As the Tom Baker Cancer Centre’s former spiritual care coordinator, Shane Sinclair knows cancer patients are much more than a diagnosis.
“We can put a person into a machine and tell them about their physical needs, but not the spiritual,” says Sinclair. “When a cancer patient’s spiritual needs are addressed, they’re able to better live with a cancer diagnosis.”
Studies show as much as 88 per cent of cancer patients want their spiritual needs addressed, but as little as six per cent feel health-care providers ever inquired about their patients’ spiritual needs, says Sinclair. “My goal is to change the way we deliver treatment to cancer patients, not only in Calgary but across the country,” he says.
For the past six years, Sinclair has helped change that by offering cancer patients and their families from a variety of spiritual backgrounds the opportunity to regain hope, discover meaning and find a sense of peace. Sinclair says that during his time as the spiritual care coordinator, he was “intentionally loitering” around the treatment areas at the Tom Baker and checking in with patients, often while they were undergoing chemotherapy.
“Our conversations often aren’t overtly spiritual,” he says. “Good spiritual care is about tending to emotional, spiritual and psycho-social needs; it’s overlapping.”
Sinclair created cancer-care education workshops for community faith leaders and developed an annual Celebration of Life service for patients who have passed away — in 2012, 150 people were honoured in a multi-faith service. He was instrumental in securing $1 million from the Alberta Cancer Foundation to start a province-wide healing art program, with the intention to create opportunities for local artists to display art in cancer centres and for patients to create their own art work.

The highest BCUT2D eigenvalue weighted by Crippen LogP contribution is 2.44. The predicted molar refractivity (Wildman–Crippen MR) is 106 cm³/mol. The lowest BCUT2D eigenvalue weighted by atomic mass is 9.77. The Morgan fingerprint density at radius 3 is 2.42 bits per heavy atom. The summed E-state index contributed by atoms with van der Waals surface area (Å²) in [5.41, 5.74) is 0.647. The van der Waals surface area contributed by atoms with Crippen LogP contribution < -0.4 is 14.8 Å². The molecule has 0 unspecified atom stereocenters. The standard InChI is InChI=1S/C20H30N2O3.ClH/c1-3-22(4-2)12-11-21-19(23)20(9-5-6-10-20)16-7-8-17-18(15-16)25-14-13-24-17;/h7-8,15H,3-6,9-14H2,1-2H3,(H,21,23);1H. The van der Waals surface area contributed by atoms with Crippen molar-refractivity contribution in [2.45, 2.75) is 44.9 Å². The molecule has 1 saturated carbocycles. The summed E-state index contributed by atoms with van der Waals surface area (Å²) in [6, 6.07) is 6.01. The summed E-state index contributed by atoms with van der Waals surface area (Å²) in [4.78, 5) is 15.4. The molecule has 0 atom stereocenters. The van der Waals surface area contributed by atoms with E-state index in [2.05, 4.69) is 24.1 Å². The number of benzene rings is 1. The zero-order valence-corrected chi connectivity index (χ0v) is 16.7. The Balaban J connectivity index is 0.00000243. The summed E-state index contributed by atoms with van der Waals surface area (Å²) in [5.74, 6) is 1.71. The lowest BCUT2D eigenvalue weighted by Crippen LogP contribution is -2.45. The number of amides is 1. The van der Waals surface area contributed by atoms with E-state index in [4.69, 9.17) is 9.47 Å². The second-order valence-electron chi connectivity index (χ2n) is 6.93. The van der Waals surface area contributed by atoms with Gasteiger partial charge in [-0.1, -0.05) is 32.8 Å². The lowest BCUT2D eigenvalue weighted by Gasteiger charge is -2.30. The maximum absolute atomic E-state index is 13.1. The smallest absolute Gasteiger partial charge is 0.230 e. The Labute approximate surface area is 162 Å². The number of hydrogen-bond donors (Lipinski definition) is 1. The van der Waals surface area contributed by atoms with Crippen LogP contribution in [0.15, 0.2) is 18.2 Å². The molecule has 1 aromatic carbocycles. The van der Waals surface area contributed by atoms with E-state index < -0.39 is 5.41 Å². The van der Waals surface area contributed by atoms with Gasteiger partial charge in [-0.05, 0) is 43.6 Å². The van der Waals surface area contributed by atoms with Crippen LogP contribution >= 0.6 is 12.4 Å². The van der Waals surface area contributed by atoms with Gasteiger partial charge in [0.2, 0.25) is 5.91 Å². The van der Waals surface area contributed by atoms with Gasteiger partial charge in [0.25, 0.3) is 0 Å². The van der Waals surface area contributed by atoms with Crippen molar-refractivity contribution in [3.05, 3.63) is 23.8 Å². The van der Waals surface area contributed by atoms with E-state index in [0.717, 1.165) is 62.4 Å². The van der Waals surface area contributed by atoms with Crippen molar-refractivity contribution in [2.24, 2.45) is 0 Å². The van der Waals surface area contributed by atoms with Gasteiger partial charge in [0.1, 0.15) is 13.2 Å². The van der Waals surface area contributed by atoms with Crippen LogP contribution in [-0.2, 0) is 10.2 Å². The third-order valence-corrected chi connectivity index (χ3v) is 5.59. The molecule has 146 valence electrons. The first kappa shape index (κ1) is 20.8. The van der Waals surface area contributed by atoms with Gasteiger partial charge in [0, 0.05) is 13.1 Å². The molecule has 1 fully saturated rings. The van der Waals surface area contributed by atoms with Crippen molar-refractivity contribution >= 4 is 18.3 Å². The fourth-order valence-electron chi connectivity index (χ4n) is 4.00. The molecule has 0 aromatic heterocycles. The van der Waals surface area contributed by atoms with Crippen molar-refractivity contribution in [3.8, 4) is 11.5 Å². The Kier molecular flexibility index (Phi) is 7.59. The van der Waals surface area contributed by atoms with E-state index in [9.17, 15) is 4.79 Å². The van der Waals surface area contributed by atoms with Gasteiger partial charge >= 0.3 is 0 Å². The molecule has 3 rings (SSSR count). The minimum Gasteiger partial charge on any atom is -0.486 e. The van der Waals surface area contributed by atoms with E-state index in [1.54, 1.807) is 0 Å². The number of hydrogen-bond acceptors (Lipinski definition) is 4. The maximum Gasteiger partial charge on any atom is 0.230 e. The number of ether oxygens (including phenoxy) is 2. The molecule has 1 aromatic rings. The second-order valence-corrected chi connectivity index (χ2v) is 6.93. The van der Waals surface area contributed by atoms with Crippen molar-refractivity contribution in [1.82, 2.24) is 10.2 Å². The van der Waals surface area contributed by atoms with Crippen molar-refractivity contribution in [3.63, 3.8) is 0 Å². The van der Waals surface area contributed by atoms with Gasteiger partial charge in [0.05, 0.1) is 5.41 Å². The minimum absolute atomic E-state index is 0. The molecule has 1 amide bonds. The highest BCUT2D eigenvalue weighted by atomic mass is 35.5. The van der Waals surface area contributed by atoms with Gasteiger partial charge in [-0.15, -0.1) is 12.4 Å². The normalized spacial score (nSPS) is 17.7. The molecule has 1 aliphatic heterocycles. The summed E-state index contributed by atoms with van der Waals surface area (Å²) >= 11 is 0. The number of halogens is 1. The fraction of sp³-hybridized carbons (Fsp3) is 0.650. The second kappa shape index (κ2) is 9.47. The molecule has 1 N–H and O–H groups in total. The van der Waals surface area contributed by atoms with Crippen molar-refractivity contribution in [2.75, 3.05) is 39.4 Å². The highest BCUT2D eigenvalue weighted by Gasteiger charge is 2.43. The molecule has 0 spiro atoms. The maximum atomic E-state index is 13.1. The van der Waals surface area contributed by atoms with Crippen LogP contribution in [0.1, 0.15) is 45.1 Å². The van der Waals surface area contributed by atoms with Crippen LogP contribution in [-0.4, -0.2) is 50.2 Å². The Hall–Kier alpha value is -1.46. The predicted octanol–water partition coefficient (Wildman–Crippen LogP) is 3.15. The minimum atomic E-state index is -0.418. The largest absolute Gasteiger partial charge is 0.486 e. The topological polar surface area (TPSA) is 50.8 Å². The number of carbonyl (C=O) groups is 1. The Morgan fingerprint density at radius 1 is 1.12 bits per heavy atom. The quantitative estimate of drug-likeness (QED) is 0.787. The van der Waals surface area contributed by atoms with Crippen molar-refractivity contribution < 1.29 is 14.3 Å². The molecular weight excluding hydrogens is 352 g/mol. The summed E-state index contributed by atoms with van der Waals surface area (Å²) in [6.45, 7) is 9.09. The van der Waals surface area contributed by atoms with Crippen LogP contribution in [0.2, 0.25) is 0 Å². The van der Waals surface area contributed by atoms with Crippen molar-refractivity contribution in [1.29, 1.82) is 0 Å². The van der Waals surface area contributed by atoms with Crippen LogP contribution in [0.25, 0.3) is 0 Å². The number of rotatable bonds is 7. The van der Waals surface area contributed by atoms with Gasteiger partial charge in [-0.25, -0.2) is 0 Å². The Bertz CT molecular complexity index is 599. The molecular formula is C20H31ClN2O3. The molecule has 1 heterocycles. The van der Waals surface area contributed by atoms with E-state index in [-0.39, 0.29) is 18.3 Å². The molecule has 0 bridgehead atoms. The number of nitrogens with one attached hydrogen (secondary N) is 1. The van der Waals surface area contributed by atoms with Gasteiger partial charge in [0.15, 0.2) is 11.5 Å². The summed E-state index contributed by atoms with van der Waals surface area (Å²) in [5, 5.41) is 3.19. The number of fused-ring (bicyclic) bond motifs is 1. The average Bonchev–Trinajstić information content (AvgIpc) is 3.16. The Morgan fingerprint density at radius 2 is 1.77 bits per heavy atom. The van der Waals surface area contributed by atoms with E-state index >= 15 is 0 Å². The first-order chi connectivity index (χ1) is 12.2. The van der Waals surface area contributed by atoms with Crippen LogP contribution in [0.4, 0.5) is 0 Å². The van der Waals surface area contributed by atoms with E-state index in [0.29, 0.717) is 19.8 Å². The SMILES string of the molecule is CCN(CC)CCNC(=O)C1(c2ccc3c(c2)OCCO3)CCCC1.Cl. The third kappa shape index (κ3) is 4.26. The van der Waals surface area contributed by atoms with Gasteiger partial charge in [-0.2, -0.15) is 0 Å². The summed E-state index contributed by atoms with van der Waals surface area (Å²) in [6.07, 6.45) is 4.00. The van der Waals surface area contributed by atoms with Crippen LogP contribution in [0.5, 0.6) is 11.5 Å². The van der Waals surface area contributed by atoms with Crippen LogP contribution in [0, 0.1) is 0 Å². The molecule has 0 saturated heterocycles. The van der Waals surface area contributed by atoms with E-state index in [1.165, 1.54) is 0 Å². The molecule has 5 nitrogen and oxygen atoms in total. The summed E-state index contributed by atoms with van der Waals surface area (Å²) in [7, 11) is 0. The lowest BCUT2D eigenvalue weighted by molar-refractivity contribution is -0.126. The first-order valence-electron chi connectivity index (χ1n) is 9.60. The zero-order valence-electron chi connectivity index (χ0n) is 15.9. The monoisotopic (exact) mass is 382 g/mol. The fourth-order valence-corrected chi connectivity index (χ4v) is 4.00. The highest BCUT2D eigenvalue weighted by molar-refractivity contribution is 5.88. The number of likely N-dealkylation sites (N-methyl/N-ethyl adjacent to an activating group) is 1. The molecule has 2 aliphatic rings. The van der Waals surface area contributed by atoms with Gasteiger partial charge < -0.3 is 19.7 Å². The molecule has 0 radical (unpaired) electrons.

In early 2013, Sinclair was appointed the first research professor in cancer care in the faculty of nursing at the University of Calgary, a tenure-track position where he’ll explore why spiritual care matters to cancer patients and how doctors and nurses can improve it.
For one of his first studies, he’s investigating compassion. “Nobody has asked patients how we can best offer compassionate care,” Sinclair says. “Maybe compassion can be a universal language or medium for how health-care professionals can provide better spiritual care.”
Sinclair says his clinical work and research focuses on what matters most to patients, and often that’s also what health-care professionals know the least about or feel the least comfortable addressing. “I’ve been successful in seeing gaps in care and looking at concepts such as hope, dignity and peace,” he says. “These simple, but profound ideas make a difference in patients’ lives.”
3 Things About Shane Sinclair
- Shane Sinclair received the 2012 Canadian Association for Spiritual Care Award of Excellence for Research.
- Sinclair volunteers as the spiritual advisor for the Canadian Virtual Hospice, Canada’s most utilized online resource about end-of-life care.
- He loves to travel and has been to India five times.